Blog Archives

ReHomed–Part One

Thanks to Kirsten

~And the Entire Family

Greene's Rocky and Mickey_0646

Mickey (left) and Rocky (front right) in Boise

Finding A Home

You probably have been following the rehoming of Rocky and Mickey–two Blue OwyheeStar Females who needed to relocate. Their family situation took a turn that meant there was no one left home for them. That is never a good thing–especially when the Weimaraner is used to a different scenario. We all know this situation can unfold. So, Ned contacted me for help. Of course, we were glad to be able to assist in the finding of another home, but that being said, there are two. We needed a certain kind of home to ensure a good transition.


We had a whirlwind of inquiries. Mark and Robin had desperately wanted to bring them to their Southern Oregon home. It looked like it might work; however, upon pondering the situation, it seemed a bit too much for their very senior ‘Jet.’ Barbara (from Texas) was willing to come to get them, also. There again, she and her husband are longtime Weimaraner folks with experience at rehoming the Weimaraner. In the end, Kirsten was interested, and since the other placements didn’t come together, she and her family agreed to incorporate them into their home. They have an OwyheeStar (Desi). As the others mentioned they have rescued and had the breed for a very long time–they understand the work involved as well as the implications.

Rock-solid Placement

When getting the Weimaraner (or two Weims) the second family, it is essential to find a rock-solid situation. Multiple moves never work well. We are confident that Rocky and Mickey have found a fabulous home. I know everyone rejoices with us.

Baker City_1377.jpegThe Hand Off

We met Kirsten a little over a week ago in Baker City. The two had traveled first from Boise to our home, where they spent the night. Everything went better than we could have hoped. They parked themselves with the Weim-porch group. They did as the others did acting as if this was all the norm. It was not. Nevertheless, they adapted which is impressive.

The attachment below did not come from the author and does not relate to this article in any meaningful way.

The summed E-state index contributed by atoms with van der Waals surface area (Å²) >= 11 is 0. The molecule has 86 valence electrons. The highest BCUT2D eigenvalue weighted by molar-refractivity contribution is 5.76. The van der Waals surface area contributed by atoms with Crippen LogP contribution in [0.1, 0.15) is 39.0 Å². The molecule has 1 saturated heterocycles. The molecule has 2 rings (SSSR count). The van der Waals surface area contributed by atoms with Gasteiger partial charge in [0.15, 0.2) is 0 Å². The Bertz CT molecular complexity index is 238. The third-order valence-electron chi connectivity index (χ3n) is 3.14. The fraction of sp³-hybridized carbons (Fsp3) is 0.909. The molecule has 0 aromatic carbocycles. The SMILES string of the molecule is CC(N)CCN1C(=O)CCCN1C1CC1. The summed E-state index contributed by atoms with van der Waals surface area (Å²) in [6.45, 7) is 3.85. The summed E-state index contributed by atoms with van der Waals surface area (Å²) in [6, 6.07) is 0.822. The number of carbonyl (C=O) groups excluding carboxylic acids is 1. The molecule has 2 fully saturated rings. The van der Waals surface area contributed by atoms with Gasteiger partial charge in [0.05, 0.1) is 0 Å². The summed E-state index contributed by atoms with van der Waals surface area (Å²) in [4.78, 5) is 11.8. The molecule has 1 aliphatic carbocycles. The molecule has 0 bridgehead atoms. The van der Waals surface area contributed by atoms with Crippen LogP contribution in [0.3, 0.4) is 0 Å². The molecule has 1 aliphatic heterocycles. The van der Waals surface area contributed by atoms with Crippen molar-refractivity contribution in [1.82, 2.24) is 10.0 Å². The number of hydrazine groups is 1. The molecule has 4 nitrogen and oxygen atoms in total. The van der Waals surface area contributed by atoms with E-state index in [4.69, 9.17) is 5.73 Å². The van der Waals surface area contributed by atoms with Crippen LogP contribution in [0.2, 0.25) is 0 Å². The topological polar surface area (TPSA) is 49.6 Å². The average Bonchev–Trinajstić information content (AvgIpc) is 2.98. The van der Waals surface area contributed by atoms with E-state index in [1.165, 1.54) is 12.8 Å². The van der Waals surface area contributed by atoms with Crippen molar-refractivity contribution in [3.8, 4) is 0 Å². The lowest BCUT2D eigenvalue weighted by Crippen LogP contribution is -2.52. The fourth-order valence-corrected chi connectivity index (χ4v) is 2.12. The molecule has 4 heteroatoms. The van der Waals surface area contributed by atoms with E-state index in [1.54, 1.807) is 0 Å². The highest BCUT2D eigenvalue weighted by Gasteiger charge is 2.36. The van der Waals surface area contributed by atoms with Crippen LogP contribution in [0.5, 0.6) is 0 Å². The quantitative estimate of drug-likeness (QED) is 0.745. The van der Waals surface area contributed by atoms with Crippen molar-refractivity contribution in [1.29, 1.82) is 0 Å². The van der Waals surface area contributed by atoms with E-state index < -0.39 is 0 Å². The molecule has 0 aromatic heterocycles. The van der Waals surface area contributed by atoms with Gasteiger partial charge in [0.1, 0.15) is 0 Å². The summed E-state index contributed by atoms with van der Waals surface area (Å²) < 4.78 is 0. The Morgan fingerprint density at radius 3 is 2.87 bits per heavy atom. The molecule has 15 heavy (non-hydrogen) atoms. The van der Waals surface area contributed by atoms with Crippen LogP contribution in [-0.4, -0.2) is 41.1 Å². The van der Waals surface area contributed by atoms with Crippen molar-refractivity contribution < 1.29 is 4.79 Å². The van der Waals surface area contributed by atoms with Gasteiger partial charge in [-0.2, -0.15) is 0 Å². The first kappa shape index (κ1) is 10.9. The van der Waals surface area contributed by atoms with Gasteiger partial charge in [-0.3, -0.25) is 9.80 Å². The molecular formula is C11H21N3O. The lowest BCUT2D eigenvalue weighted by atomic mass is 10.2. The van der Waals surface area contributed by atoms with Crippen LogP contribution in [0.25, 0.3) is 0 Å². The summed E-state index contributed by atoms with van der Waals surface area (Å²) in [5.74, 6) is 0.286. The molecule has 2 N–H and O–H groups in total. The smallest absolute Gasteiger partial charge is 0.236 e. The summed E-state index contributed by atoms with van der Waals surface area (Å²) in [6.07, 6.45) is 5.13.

Boyd's RockyThen they must have wondered when we loaded up again. Mickey settled in the back and Rocky clung next to us kissing us and nudging our ear–taking turns between Cliff and I. So, it is not surprising that the same situation began as Kirsten loaded and headed back to the Portland area. Rocky like to kiss a lot. Mickey is equally loving but not as driven.

None of this is news to those of you following the rehoming situation. Of course, we know Kirsten has three Weims all vying for time and attention. Well, I must admit when you have a demanding job this is the best kind of therapy. I know you understand what I mean.


Note: Thanks to Ned for trusting us to do right by his beloved girls.


Watch for Part Two–Coming Soon!




Big Into Birds

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I wanted to give you an update on Gobbo.

He is about 7 1/2 months old, and I am amazed at his progress. (Gobbo is a lean 78#.)

Saturday–I had him work quail and work with giving me the birds. Once he has them in his mouth, he likes to keep them. He made some great retrieves and a few points. My training collar works wonders on getting him to turn over the birds.

Yesterday–I had him out for more training on Live birds. We put out 6 Chukars.